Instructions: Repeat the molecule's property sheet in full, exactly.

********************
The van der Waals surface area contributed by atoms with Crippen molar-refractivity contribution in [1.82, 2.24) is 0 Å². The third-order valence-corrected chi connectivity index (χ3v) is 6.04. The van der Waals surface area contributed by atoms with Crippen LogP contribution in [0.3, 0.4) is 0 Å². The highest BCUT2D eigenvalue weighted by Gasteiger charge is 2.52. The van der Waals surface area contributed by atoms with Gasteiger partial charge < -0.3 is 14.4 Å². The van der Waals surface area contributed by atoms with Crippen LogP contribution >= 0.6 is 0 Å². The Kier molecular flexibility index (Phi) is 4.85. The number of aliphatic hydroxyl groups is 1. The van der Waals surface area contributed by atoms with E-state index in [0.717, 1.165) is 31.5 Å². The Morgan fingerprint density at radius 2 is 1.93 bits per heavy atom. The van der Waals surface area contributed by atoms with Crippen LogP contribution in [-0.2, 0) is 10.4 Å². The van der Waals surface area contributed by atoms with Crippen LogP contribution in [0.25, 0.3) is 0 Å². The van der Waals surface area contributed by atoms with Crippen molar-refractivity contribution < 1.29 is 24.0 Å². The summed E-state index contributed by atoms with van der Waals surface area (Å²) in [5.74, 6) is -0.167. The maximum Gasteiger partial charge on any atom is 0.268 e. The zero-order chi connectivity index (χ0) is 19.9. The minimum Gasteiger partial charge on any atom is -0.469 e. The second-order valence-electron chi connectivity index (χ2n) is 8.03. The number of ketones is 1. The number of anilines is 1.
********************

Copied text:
The van der Waals surface area contributed by atoms with Crippen molar-refractivity contribution in [1.82, 2.24) is 0 Å². The third-order valence-corrected chi connectivity index (χ3v) is 6.04. The van der Waals surface area contributed by atoms with Crippen LogP contribution in [0.3, 0.4) is 0 Å². The highest BCUT2D eigenvalue weighted by Gasteiger charge is 2.52. The van der Waals surface area contributed by atoms with Gasteiger partial charge < -0.3 is 14.4 Å². The van der Waals surface area contributed by atoms with Crippen LogP contribution >= 0.6 is 0 Å². The Kier molecular flexibility index (Phi) is 4.85. The number of aliphatic hydroxyl groups is 1. The van der Waals surface area contributed by atoms with E-state index in [0.717, 1.165) is 31.5 Å². The Morgan fingerprint density at radius 2 is 1.93 bits per heavy atom. The van der Waals surface area contributed by atoms with Crippen LogP contribution in [-0.2, 0) is 10.4 Å². The van der Waals surface area contributed by atoms with Crippen LogP contribution in [0.25, 0.3) is 0 Å². The van der Waals surface area contributed by atoms with Crippen molar-refractivity contribution < 1.29 is 24.0 Å². The summed E-state index contributed by atoms with van der Waals surface area (Å²) in [5.74, 6) is -0.167. The maximum Gasteiger partial charge on any atom is 0.268 e. The zero-order chi connectivity index (χ0) is 19.9. The minimum Gasteiger partial charge on any atom is -0.469 e. The second-order valence-electron chi connectivity index (χ2n) is 8.03. The number of ketones is 1. The number of anilines is 1.